The Court rejected Bega’s submission that the TMLA required Fonterra to “effectively” promote and develop sales of Bega branded products.  The Court found that there was no basis for reading this additional word into the relevant clause of the TMLA, and that Fonterra’s effectiveness was dealt with by the agreed minimum royalty payments and market performance requirements. 

Fonterra’s commercial interests

Bega submitted that Fonterra’s obligation to promote and develop sales of Bega cheese was not limited by a reasonable or best endeavours clause, and as such its obligations were not subject to what is reasonable in the circumstances having regard to Fonterra’s own financial or commercial interests.  The Court rejected this submission. 

The TMLA expressly recognised that Fonterra would market products under “a range of brands and trade marks”, including its own Mainland and Perfect Italiano brands.  The absence of a reasonable endeavours clause did not mean that Fonterra was precluded from having regard to its own commercial interests in promoting sales under its own brands.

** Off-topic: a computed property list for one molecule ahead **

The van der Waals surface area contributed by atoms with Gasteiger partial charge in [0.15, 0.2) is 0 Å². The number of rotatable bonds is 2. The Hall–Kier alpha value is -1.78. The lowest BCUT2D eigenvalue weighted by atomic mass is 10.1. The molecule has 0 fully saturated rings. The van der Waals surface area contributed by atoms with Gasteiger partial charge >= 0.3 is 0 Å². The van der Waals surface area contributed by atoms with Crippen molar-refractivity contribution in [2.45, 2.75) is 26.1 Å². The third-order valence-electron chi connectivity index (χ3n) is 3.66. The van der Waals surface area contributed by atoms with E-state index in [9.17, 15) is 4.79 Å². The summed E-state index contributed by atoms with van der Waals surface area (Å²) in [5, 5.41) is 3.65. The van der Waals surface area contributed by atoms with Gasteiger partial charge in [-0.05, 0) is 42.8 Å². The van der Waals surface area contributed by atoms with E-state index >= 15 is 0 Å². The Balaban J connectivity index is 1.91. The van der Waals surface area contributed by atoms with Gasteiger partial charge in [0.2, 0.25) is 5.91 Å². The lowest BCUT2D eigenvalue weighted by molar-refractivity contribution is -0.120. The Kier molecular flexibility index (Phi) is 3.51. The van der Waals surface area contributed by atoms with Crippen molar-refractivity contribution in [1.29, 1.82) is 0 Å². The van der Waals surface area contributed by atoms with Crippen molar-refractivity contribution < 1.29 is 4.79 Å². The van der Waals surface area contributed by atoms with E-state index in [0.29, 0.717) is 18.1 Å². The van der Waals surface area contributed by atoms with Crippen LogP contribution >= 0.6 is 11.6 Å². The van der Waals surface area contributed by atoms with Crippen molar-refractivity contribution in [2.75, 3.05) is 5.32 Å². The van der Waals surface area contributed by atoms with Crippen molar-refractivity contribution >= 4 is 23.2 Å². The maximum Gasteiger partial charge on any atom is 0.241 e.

Takeaways

  • Build in a marketing governance framework with agreed annual marketing plans and meetings, escalation and deadlock processes, KPIs which evolve over time, minimum marketing spend based on a percentage of sales and specific marketing requirements regarding category exclusivity, NPDs and product innovation, brand positioning, advertising plans and channel strategies.   
  • Minimum royalties and market targets will still provide the ultimate objective protection, as even a fully formed marketing governance framework will need a measure of co-operation and deadlock measures may not be effective for subjective disputes.
  • Carefully consider the benefits of long term licences and distribution agreements, as they are difficult to structure for markets and businesses which will be very different in 10+ years’ time - there is a high chance of missing the mark!